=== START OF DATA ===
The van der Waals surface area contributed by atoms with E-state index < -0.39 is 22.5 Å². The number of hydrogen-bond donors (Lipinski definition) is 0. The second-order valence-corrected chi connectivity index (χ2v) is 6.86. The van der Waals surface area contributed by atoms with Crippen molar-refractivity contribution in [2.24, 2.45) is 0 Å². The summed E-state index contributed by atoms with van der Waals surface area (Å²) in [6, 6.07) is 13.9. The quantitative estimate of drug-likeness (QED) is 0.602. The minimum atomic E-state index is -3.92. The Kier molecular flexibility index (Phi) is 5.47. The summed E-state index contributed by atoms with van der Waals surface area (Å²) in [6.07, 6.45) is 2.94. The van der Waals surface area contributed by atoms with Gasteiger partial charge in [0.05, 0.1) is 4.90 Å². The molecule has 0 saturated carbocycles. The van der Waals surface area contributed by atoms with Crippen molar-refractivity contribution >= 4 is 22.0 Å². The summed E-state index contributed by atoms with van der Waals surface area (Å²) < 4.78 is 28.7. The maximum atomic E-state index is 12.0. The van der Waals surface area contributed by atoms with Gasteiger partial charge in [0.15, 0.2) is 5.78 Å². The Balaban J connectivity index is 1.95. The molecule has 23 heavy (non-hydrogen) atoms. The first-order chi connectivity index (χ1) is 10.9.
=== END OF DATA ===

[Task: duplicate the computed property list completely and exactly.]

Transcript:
The van der Waals surface area contributed by atoms with E-state index < -0.39 is 22.5 Å². The number of hydrogen-bond donors (Lipinski definition) is 0. The second-order valence-corrected chi connectivity index (χ2v) is 6.86. The van der Waals surface area contributed by atoms with Crippen molar-refractivity contribution in [2.24, 2.45) is 0 Å². The summed E-state index contributed by atoms with van der Waals surface area (Å²) in [6, 6.07) is 13.9. The quantitative estimate of drug-likeness (QED) is 0.602. The minimum atomic E-state index is -3.92. The Kier molecular flexibility index (Phi) is 5.47. The summed E-state index contributed by atoms with van der Waals surface area (Å²) in [6.07, 6.45) is 2.94. The van der Waals surface area contributed by atoms with Gasteiger partial charge in [0.05, 0.1) is 4.90 Å². The molecule has 0 saturated carbocycles. The van der Waals surface area contributed by atoms with Crippen molar-refractivity contribution >= 4 is 22.0 Å². The summed E-state index contributed by atoms with van der Waals surface area (Å²) < 4.78 is 28.7. The maximum atomic E-state index is 12.0. The van der Waals surface area contributed by atoms with Gasteiger partial charge in [0.15, 0.2) is 5.78 Å². The Balaban J connectivity index is 1.95. The molecule has 23 heavy (non-hydrogen) atoms. The first-order chi connectivity index (χ1) is 10.9.